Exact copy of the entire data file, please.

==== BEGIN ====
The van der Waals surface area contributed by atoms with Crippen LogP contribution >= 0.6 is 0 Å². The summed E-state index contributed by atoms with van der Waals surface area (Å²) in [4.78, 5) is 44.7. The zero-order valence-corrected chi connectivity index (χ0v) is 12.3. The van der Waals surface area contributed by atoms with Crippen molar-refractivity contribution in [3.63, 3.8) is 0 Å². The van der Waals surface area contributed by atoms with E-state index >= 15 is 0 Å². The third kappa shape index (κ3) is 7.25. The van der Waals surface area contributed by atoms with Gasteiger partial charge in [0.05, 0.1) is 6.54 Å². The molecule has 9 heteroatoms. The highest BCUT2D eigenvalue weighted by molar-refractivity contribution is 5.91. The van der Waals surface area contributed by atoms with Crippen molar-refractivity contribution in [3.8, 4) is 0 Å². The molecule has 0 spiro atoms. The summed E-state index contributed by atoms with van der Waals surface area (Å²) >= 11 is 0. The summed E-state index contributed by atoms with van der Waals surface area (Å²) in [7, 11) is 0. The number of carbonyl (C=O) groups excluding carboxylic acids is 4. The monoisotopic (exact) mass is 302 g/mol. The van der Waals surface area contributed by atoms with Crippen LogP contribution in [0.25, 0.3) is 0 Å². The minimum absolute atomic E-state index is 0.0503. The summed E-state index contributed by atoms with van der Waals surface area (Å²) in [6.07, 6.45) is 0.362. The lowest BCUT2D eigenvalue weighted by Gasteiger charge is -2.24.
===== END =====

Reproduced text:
The van der Waals surface area contributed by atoms with Crippen LogP contribution >= 0.6 is 0 Å². The summed E-state index contributed by atoms with van der Waals surface area (Å²) in [4.78, 5) is 44.7. The zero-order valence-corrected chi connectivity index (χ0v) is 12.3. The van der Waals surface area contributed by atoms with Crippen molar-refractivity contribution in [3.63, 3.8) is 0 Å². The van der Waals surface area contributed by atoms with E-state index >= 15 is 0 Å². The third kappa shape index (κ3) is 7.25. The van der Waals surface area contributed by atoms with Gasteiger partial charge in [0.05, 0.1) is 6.54 Å². The molecule has 9 heteroatoms. The highest BCUT2D eigenvalue weighted by molar-refractivity contribution is 5.91. The van der Waals surface area contributed by atoms with Crippen molar-refractivity contribution in [3.8, 4) is 0 Å². The molecule has 0 spiro atoms. The summed E-state index contributed by atoms with van der Waals surface area (Å²) >= 11 is 0. The summed E-state index contributed by atoms with van der Waals surface area (Å²) in [7, 11) is 0. The number of carbonyl (C=O) groups excluding carboxylic acids is 4. The monoisotopic (exact) mass is 302 g/mol. The van der Waals surface area contributed by atoms with Crippen LogP contribution in [0.25, 0.3) is 0 Å². The minimum absolute atomic E-state index is 0.0503. The summed E-state index contributed by atoms with van der Waals surface area (Å²) in [6.07, 6.45) is 0.362. The lowest BCUT2D eigenvalue weighted by Gasteiger charge is -2.24.